Graduate Student Research, Accomplishments  Goals

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Graduate Student Research, Accomplishments Goals

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1. Graduate Student Research, Accomplishments & Goals Jessica Ball, Geology Graduate Club President Patrick Whelley Geology Graduate Club Faculty & Alumni Liaison November 13, 2009

2. Remote Sensing & Paleoclimatology

3. Evolution of the Greenland Ice Sheet Greg Babonis, Heather Stewart, Melissa Zelazny Advisors: Dr. Bea Csatho, Dr. Jason Briner The Remote Sensing Lab is a multifunctional group well suited for interdisciplinary research. In addition, we provide access to data processing tools and techniques for any subdiscipline within the geology department. Current projects undertaken by the RSL include topics as diverse as Investigating Ice Dynamics to Determining Site Suitability For Carbon Sequestration. This slide is illustrating some results from Heather Stewart’s recently completed MS Thesis, which combined remote sensing work with field measurements from Jason Briner’s climate group to help constrain the evolution of the Greenland Ice Sheet from the Little Ice Age to its present position. The publication is pending. (there shouldn’t be any questions about what is going on in this slide because most everything is too small for people to see, you are welcome to change that and talk about it. If you want to talk about it, then what you are seeing in the colored image on the right is the net result of elevation change, in meters, or the Jakobshavn Isbrae Glacier from 1985-2007. This glacier is the fastest flowing glacier in the world and accounts for 23% of the mass lost from Greenland each year so it’s important that we are able to identify what is happening to it. The images on the left come from field measurements including lake cores made in the north and south of the region, as well as using historical observations coupled with aerial photos to map the trimline of the glacier. From all of these sources, the extent of the ice sheet in this region was mapped through several different time periods including recent times when rapid retreat started, back to times when the ice was shown to be quite stable in its advance and retreat pattern; and trends were determined to extrapolate what the position of the ice would have been during the little ice age) The Remote Sensing Lab is a multifunctional group well suited for interdisciplinary research. In addition, we provide access to data processing tools and techniques for any subdiscipline within the geology department. Current projects undertaken by the RSL include topics as diverse as Investigating Ice Dynamics to Determining Site Suitability For Carbon Sequestration. This slide is illustrating some results from Heather Stewart’s recently completed MS Thesis, which combined remote sensing work with field measurements from Jason Briner’s climate group to help constrain the evolution of the Greenland Ice Sheet from the Little Ice Age to its present position. The publication is pending. (there shouldn’t be any questions about what is going on in this slide because most everything is too small for people to see, you are welcome to change that and talk about it. If you want to talk about it, then what you are seeing in the colored image on the right is the net result of elevation change, in meters, or the Jakobshavn Isbrae Glacier from 1985-2007. This glacier is the fastest flowing glacier in the world and accounts for 23% of the mass lost from Greenland each year so it’s important that we are able to identify what is happening to it. The images on the left come from field measurements including lake cores made in the north and south of the region, as well as using historical observations coupled with aerial photos to map the trimline of the glacier. From all of these sources, the extent of the ice sheet in this region was mapped through several different time periods including recent times when rapid retreat started, back to times when the ice was shown to be quite stable in its advance and retreat pattern; and trends were determined to extrapolate what the position of the ice would have been during the little ice age)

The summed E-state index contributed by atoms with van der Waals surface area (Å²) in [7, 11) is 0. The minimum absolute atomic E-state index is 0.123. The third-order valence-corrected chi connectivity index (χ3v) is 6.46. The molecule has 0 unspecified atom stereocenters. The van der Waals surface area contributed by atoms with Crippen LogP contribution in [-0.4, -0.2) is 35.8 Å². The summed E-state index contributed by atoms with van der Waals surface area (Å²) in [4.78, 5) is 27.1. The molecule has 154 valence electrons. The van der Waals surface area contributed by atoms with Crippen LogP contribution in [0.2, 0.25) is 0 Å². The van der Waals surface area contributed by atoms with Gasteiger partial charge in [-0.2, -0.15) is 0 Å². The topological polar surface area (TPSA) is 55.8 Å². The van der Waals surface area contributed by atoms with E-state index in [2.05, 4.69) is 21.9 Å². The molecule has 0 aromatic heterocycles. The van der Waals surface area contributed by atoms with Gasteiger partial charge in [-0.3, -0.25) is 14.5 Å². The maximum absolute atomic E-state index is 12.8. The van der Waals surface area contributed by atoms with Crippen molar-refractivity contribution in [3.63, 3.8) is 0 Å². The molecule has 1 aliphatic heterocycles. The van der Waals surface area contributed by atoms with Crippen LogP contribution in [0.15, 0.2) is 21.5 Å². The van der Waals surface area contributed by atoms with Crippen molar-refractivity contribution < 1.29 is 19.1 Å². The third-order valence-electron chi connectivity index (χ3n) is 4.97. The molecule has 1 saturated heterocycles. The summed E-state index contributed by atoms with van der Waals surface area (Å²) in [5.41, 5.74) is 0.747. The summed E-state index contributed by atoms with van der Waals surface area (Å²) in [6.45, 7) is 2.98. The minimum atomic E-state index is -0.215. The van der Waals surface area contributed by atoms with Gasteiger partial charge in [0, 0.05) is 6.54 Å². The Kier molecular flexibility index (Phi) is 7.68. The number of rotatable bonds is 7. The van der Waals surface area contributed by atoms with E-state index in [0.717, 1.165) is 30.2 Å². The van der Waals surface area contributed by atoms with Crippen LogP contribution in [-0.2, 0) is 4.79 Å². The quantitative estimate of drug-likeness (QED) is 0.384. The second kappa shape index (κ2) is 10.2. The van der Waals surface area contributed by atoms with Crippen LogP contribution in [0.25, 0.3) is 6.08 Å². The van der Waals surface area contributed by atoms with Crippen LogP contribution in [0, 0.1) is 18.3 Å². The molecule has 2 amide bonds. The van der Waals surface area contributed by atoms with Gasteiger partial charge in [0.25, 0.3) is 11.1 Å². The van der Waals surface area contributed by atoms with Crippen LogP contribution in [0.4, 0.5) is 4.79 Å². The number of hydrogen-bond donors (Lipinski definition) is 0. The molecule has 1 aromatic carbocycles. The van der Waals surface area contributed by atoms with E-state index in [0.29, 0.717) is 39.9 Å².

4. Arctic Lake Sediments Sean McGrane, Shanna Losee Advisor: Dr. Jason Briner

5. Glacial History Nicolás Young, Dale Hess Advisor: Dr. Jason Briner

6. Environmental Geosciences

7. Hydro-Geophysics Jeremy Crowley, Neil Terry, Adam Flaxman, Xinghua Xu, Zabihollah Khaxar, Anthony Kellogg, Advisor: Dr. Zhangshuan Hou

8. Aquifer Lithology & Geochemistry Shannon S. George Advisor: Dr. Richelle Allen-King

9. Volcanology

10. Growth and Collapse of Lava Domes Marc Bernstein, Jessica Ball Advisor: Dr. Eliza Calder 10

11. Ignimbrite Morphology Patrick Whelley Advisor: Dr. Eliza Calder

12. Planetary & Terrestrial Volcanology Trevi Lough, Diana Miller, Danny Krysak, Ken Christle Advisor: Dr. Tracy Gregg

13. Explosive basaltic volcanism in Chile Dawn Sweeney Advisor: Dr. Eliza Calder

14. Scholarships & Fellowships 5 Pegrum TA Scholarships 10 Pegrum Travel Awards 3 Pegrum Excellence in Teaching & Research Awards 6 IGERT Fellowships 3 CAS Fellowships 4 GSA Graduate Student Research Grants NSF Graduate Research Fellowship NASA Graduate Student Research Program Fellowship Fulbright Fellowship Lunar Exploration Student Internship

15. Grad student goals Funding Pegrum funding has been very useful for conferences, research Connections, mentoring for outside funding Increased alumni contact Mentoring Continue receiving job/internship announcements Additional alumni Pegrum talks Directory of alumni by field of expertise (if willing to be contacted about jobs, research etc.) Ideas for workshops?

16. Contacts Jessica Ball ([email protected]) Patrick Whelley ([email protected])

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